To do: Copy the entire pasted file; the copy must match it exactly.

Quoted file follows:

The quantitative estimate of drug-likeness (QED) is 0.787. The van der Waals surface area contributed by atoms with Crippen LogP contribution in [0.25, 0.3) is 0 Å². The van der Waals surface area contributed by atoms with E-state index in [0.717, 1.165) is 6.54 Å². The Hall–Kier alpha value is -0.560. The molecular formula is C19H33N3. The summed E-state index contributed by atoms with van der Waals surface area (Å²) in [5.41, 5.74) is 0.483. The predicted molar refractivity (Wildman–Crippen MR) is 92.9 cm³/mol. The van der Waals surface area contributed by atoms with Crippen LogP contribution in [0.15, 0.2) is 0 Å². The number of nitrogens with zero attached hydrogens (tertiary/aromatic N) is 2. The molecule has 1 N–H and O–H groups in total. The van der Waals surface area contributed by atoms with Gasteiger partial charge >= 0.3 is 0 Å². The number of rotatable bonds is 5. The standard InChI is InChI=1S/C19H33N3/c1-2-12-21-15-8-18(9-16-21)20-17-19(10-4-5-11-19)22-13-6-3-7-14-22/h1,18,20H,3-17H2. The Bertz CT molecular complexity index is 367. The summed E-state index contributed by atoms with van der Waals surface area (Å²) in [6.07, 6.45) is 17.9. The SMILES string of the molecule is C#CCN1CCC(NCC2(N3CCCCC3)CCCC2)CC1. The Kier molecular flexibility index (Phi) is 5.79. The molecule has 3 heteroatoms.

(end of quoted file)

The quantitative estimate of drug-likeness (QED) is 0.787. The van der Waals surface area contributed by atoms with Crippen LogP contribution in [0.25, 0.3) is 0 Å². The van der Waals surface area contributed by atoms with E-state index in [0.717, 1.165) is 6.54 Å². The Hall–Kier alpha value is -0.560. The molecular formula is C19H33N3. The summed E-state index contributed by atoms with van der Waals surface area (Å²) in [5.41, 5.74) is 0.483. The predicted molar refractivity (Wildman–Crippen MR) is 92.9 cm³/mol. The van der Waals surface area contributed by atoms with Crippen LogP contribution in [0.15, 0.2) is 0 Å². The number of nitrogens with zero attached hydrogens (tertiary/aromatic N) is 2. The molecule has 1 N–H and O–H groups in total. The van der Waals surface area contributed by atoms with Gasteiger partial charge >= 0.3 is 0 Å². The number of rotatable bonds is 5. The standard InChI is InChI=1S/C19H33N3/c1-2-12-21-15-8-18(9-16-21)20-17-19(10-4-5-11-19)22-13-6-3-7-14-22/h1,18,20H,3-17H2. The Bertz CT molecular complexity index is 367. The summed E-state index contributed by atoms with van der Waals surface area (Å²) in [6.07, 6.45) is 17.9. The SMILES string of the molecule is C#CCN1CCC(NCC2(N3CCCCC3)CCCC2)CC1. The Kier molecular flexibility index (Phi) is 5.79. The molecule has 3 heteroatoms.